Video Of Dayton Police Dragging Disabled Black Man Out Of Car Sparks Outrage
A disabled Black man was dragged out of his car by his hair last week by the Dayton Police Department during a traffic stop. The city’s police union said the officers followed procedure but others are calling for an investigation.
Dayton police said they stopped Clifford Owensby because they saw him leave a suspected drug house.
When officers told Owensby to get out of his car, Owensby said he couldn’t, because he is paraplegic and unable to walk. Officers then dragged him out of the car and handcuffed him on the street.
No drugs or weapons were found, but police said there was bag of cash containing $22,450 in the car which the K-9 "alerted" on, which police say means it was in the vicinity of illegal drugs at some point. Officers also removed a 3-year-old child from the backseat. Owensby was cited for having an unrestrained child in the backseat and for having tinted windows. He has pleaded not guilty to both charges.
Local officials and political candidates have released statements of concern about the incident, and the Dayton Chapter of the NAACP said they are investigating the incident. A protest is planned for 8:30 a.m. this Wednesday morning during the Dayton City Commission meeting.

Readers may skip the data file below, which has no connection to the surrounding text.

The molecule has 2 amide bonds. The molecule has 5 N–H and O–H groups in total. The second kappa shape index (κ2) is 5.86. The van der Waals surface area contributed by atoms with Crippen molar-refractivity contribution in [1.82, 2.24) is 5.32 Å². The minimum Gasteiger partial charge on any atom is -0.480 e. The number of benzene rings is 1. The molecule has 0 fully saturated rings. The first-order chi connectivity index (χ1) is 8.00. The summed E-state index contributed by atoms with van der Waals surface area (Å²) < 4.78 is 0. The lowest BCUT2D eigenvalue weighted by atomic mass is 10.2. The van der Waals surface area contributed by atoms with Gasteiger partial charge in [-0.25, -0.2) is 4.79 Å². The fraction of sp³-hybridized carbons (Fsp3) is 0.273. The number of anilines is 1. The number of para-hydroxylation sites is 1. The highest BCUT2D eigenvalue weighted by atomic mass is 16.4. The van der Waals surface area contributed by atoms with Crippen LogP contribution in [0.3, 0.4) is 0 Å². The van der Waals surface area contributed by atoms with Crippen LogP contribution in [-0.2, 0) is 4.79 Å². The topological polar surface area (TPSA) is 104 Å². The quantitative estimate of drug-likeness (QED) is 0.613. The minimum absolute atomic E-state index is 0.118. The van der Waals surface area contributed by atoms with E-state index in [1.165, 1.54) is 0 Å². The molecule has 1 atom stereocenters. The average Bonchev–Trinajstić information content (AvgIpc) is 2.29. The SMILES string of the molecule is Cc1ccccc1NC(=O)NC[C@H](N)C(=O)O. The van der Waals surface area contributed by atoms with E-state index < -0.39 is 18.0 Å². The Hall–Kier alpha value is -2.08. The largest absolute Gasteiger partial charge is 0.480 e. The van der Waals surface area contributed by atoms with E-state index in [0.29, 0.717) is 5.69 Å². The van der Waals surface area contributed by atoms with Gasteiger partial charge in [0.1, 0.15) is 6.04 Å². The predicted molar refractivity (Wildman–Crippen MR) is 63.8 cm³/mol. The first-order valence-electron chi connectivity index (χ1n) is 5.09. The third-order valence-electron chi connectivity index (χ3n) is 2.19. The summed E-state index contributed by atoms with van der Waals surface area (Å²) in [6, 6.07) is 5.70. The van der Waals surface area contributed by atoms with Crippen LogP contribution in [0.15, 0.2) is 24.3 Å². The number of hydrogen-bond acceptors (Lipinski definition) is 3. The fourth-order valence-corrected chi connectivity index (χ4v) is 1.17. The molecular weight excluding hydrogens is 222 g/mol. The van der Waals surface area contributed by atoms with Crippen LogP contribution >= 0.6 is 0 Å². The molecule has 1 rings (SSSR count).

Following the incident, Dayton mayor Nan Whaley issued a statement raising concerns about Owensby's arrest and emphasizing that the city would be transparent in its review of what occurred.
"The video of this police interaction is very concerning," Whaley said in a statement provided to NPR. "That is why, immediately following this incident, the city released the body camera footage. Everyone involved is owed a thorough investigation, and one is already underway."
The Dayton chapter of the National Association for the Advancement of Colored People (NAACP) is also investigating Owensby's arrest, according to the Washington Post.
"To pull this man out of the car, by his hair — a paraplegic — is totally unacceptable, inhumane and sets a bad light on our great city of Dayton, Ohio," president Derrick L. Foward told the newspaper.
But reaction to the body camera footage was mixed. Jerome Dix, president of Dayton Fraternal Order of Police Lodge #44, defended the officers' conduct, the Dayton Daily News reported.
"The officers followed the law, their training and departmental policies and procedures," Dix said. "Sometimes the arrest of noncompliant individuals is not pretty, but is a necessary part of law enforcement to maintain public safety, which is one of the fundamental ideologies of our society."
This story includes reporting from NPR.
Environmental reporter Chris Welter is a corps member with Report for America, a national service program that places journalists into local newsrooms.
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